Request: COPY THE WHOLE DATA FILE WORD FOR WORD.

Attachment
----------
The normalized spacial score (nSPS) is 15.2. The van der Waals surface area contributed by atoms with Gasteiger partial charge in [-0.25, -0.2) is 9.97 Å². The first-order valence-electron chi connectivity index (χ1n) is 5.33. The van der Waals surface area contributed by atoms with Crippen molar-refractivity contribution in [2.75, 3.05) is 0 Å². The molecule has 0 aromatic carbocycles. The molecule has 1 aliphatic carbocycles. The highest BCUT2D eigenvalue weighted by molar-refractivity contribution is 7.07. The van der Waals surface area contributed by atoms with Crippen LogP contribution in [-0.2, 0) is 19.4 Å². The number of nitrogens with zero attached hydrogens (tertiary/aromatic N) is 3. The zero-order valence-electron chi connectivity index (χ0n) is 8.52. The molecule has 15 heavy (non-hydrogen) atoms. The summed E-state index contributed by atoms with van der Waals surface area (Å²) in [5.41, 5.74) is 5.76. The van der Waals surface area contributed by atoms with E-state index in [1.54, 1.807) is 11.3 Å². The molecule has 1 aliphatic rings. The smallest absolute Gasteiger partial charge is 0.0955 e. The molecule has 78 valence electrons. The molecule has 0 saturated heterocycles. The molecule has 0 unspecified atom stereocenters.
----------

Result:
The normalized spacial score (nSPS) is 15.2. The van der Waals surface area contributed by atoms with Gasteiger partial charge in [-0.25, -0.2) is 9.97 Å². The first-order valence-electron chi connectivity index (χ1n) is 5.33. The van der Waals surface area contributed by atoms with Crippen molar-refractivity contribution in [2.75, 3.05) is 0 Å². The molecule has 0 aromatic carbocycles. The molecule has 1 aliphatic carbocycles. The highest BCUT2D eigenvalue weighted by molar-refractivity contribution is 7.07. The van der Waals surface area contributed by atoms with Crippen LogP contribution in [-0.2, 0) is 19.4 Å². The number of nitrogens with zero attached hydrogens (tertiary/aromatic N) is 3. The zero-order valence-electron chi connectivity index (χ0n) is 8.52. The molecule has 15 heavy (non-hydrogen) atoms. The summed E-state index contributed by atoms with van der Waals surface area (Å²) in [5.41, 5.74) is 5.76. The van der Waals surface area contributed by atoms with E-state index in [1.54, 1.807) is 11.3 Å². The molecule has 1 aliphatic rings. The smallest absolute Gasteiger partial charge is 0.0955 e. The molecule has 78 valence electrons. The molecule has 0 saturated heterocycles. The molecule has 0 unspecified atom stereocenters.